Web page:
Weight issues are the worst. The worst.

  12. Brigid Keely says:

    Here’s the thing, though.

    Apparently money belonging to fat women is so incredibly gross and un-money-like that people who create and sell clothes don’t want to take it.

    When I had three weddings to go to in a 2 month period I went to several different stores including large department stores that sold plus-size clothing and actual clothing stores that cater to fat women and NONE of them had appropriate going-to-a-wedding clothing. NONE. none of them. NONNNNNNNNNE. I wound up buying two dresses that were not what I wanted at all (one was armless which I don’t do because of bra straps and armpit issues, the other shows mega cleavage which I also don’t do… I have a skin condition I don’t like revealing in both of those areas).

    I haven’t even tried looking for an easter dress this year because why bother? If retailers don’t want my money, fine. I’m not going to look for ways to cobble together an excuse to thrust money at them. I’ll figure out a way to make what I have work.

    I’m fat. I’m very fat. My mom’s fat. Her siblings are fat. Her mom was fat until she had most of her stomach surgically removed to treat ulcers, then she got really skinny but droopy. Her parents were fat. Their parents were fat. I come from hearty peasant stock, built to withstand famines and cold, icy winters. I’m round and low to the ground for better wind resistance. And I’m pretty ok with that. I try to eat as healthy as I can and move in ways that are fun and strengthen my body, and I try to dress well.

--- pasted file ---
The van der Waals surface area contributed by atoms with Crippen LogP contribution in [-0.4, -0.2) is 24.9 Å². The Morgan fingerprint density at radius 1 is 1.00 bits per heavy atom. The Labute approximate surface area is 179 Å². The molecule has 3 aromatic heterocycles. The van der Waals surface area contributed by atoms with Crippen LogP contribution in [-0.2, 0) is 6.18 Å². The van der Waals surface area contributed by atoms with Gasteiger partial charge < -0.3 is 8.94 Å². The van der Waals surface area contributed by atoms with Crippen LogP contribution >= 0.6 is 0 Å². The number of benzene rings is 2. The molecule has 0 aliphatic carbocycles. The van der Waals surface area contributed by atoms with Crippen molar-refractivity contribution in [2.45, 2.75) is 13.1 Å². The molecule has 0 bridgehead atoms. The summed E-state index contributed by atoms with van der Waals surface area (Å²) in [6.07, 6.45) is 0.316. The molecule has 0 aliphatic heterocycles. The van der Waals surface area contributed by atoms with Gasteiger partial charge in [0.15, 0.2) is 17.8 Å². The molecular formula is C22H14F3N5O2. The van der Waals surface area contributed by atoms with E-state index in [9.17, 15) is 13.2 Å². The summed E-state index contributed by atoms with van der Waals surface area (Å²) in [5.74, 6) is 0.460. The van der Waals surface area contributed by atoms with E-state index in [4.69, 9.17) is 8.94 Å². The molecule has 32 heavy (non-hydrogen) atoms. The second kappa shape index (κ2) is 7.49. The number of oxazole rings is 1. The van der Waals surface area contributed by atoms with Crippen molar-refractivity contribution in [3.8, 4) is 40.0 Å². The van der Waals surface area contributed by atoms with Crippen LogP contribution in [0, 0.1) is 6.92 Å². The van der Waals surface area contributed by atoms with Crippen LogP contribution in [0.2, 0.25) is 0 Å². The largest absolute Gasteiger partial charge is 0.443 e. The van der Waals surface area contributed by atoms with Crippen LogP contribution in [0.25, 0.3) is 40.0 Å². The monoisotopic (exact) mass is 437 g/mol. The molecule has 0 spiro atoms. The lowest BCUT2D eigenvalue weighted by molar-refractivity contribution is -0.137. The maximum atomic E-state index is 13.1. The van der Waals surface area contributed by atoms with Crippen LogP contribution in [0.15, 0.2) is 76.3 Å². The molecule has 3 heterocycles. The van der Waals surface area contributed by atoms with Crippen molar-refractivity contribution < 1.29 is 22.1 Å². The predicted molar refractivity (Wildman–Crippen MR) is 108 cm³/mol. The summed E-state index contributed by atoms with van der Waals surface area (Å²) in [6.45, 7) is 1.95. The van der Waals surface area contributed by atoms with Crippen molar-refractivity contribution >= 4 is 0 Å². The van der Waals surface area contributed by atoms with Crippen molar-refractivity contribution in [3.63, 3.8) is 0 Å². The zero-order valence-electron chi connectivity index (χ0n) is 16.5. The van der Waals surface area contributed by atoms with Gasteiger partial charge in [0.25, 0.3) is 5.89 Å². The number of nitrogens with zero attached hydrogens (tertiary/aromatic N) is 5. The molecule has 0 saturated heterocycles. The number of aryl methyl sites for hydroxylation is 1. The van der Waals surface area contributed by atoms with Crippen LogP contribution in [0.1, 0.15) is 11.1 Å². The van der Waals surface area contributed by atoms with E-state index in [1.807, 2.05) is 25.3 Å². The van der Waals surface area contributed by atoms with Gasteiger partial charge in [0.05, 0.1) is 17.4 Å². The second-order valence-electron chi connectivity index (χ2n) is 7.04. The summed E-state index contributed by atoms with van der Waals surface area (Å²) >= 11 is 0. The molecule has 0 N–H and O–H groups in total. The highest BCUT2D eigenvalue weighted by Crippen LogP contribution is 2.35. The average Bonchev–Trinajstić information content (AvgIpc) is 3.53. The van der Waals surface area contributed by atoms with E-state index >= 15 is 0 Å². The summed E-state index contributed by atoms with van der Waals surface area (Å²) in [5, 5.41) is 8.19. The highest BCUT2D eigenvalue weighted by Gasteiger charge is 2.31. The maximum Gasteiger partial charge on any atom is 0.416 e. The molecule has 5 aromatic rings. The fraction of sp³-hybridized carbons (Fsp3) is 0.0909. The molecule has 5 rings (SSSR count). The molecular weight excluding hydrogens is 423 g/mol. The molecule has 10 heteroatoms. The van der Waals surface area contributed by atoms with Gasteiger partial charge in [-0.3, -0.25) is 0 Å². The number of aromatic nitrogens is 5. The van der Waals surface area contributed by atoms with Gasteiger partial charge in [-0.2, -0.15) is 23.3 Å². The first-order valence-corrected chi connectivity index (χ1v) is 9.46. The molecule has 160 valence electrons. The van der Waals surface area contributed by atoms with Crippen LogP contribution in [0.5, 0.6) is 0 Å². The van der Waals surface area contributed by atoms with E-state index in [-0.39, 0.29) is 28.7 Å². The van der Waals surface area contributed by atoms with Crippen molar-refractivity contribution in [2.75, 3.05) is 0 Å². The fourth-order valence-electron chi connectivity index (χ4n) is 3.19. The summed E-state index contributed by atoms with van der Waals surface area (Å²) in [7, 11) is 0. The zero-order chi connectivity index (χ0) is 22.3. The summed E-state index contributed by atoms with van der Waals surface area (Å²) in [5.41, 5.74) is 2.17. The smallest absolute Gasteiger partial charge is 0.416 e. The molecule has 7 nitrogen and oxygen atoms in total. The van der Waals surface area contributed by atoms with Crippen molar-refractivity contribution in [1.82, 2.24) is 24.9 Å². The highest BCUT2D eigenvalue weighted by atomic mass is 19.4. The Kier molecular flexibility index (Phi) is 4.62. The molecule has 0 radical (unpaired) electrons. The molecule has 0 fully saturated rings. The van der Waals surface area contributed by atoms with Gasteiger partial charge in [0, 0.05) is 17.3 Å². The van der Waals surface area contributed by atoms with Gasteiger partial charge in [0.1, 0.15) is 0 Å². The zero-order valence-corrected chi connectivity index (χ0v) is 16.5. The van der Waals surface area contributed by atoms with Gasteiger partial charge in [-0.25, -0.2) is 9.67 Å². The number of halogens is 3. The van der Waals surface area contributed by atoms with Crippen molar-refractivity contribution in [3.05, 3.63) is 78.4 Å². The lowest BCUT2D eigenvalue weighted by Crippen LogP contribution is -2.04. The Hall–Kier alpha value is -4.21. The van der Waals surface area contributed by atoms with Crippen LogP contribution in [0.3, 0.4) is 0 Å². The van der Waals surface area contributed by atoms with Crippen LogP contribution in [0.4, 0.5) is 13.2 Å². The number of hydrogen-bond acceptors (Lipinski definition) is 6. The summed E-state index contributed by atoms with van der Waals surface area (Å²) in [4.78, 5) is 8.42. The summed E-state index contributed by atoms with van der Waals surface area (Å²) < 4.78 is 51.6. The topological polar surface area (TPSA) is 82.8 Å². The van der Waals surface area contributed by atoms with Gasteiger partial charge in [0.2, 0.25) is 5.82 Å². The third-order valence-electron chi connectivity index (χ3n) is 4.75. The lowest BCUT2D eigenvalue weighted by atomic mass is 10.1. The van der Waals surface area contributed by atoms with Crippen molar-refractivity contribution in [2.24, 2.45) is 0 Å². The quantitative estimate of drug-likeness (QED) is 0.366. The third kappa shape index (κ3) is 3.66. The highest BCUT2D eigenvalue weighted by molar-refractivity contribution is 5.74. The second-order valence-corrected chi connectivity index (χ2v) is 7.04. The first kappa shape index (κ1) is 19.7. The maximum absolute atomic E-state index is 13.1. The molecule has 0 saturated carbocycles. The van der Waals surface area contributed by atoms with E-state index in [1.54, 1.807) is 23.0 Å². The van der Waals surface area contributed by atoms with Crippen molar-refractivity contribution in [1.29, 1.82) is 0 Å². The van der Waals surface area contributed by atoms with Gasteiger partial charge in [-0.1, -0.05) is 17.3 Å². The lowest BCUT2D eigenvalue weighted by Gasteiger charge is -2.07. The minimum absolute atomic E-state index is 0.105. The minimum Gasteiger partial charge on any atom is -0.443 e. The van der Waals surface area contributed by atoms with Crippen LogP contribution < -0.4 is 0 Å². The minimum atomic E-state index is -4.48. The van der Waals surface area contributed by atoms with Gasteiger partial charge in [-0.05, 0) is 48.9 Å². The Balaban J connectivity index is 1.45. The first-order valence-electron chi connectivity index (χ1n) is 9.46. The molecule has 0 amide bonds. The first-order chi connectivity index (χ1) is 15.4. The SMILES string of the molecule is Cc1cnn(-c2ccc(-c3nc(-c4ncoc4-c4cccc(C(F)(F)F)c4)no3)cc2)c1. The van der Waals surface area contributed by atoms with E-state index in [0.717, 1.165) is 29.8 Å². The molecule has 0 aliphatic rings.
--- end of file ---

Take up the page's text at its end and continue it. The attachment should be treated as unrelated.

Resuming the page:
But even though most people in the USA are big fat fatties, clothing retailers don’t want our money.

    Target is selling the same dresses they’ve been selling for the past four years in their fat section. Same thin fabric, albeit with a slightly different but still similar print. Same weird length (too long to be a shirt, too short to wear without something under it in case you bend over/a breeze springs up). Same weird flutter sleeves. Same super skinny fake leather belt. Fashion changes FAST, unless you’re fat, in which case you get the same crap you’ve been served up, in synthetic fabrics and ugly colors, and more expensive than not-fat clothing, and that’s all you get.

    I’m sorry you felt so bad in that changing room. That sucks. It’s awful that you felt that way, and it’s ridiculous that the store wasn’t able to serve you, wasn’t able to provide you with the goods you were there to spend money on. I hope that you’re able to find fun, cute clothing that suits your body and personality soon. You, like other people, deserve that. I hate that you feel so bad about your body.